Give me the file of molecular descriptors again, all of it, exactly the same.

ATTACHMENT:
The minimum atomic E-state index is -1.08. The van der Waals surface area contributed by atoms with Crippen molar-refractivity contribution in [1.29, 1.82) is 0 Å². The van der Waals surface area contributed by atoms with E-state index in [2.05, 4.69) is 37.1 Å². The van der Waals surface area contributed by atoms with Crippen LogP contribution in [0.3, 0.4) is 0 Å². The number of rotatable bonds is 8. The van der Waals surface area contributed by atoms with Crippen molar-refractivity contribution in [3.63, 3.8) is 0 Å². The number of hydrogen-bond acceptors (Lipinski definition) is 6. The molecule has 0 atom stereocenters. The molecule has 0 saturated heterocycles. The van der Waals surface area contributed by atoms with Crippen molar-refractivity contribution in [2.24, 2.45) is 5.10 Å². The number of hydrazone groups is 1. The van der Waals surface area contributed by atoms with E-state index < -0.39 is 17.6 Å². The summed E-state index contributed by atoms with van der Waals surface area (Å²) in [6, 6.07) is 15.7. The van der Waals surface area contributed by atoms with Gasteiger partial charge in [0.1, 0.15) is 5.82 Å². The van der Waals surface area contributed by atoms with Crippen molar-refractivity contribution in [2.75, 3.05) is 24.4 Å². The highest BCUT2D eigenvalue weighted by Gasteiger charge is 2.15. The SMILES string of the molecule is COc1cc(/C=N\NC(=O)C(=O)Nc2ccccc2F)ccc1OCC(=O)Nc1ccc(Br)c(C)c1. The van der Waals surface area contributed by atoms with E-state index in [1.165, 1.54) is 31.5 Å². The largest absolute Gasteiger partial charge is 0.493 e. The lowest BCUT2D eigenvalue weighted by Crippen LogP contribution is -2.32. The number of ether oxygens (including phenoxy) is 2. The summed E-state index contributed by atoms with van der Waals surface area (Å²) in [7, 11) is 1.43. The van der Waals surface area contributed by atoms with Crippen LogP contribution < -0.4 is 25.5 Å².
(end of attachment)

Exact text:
The minimum atomic E-state index is -1.08. The van der Waals surface area contributed by atoms with Crippen molar-refractivity contribution in [1.29, 1.82) is 0 Å². The van der Waals surface area contributed by atoms with E-state index in [2.05, 4.69) is 37.1 Å². The van der Waals surface area contributed by atoms with Crippen LogP contribution in [0.3, 0.4) is 0 Å². The number of rotatable bonds is 8. The van der Waals surface area contributed by atoms with Crippen molar-refractivity contribution in [3.63, 3.8) is 0 Å². The number of hydrogen-bond acceptors (Lipinski definition) is 6. The molecule has 0 atom stereocenters. The molecule has 0 saturated heterocycles. The van der Waals surface area contributed by atoms with Crippen molar-refractivity contribution in [2.24, 2.45) is 5.10 Å². The number of hydrazone groups is 1. The van der Waals surface area contributed by atoms with E-state index < -0.39 is 17.6 Å². The summed E-state index contributed by atoms with van der Waals surface area (Å²) in [6, 6.07) is 15.7. The van der Waals surface area contributed by atoms with Gasteiger partial charge in [0.1, 0.15) is 5.82 Å². The van der Waals surface area contributed by atoms with Crippen molar-refractivity contribution in [2.75, 3.05) is 24.4 Å². The highest BCUT2D eigenvalue weighted by Gasteiger charge is 2.15. The SMILES string of the molecule is COc1cc(/C=N\NC(=O)C(=O)Nc2ccccc2F)ccc1OCC(=O)Nc1ccc(Br)c(C)c1. The van der Waals surface area contributed by atoms with E-state index in [1.165, 1.54) is 31.5 Å². The largest absolute Gasteiger partial charge is 0.493 e. The lowest BCUT2D eigenvalue weighted by Crippen LogP contribution is -2.32. The number of ether oxygens (including phenoxy) is 2. The summed E-state index contributed by atoms with van der Waals surface area (Å²) in [7, 11) is 1.43. The van der Waals surface area contributed by atoms with Crippen LogP contribution < -0.4 is 25.5 Å².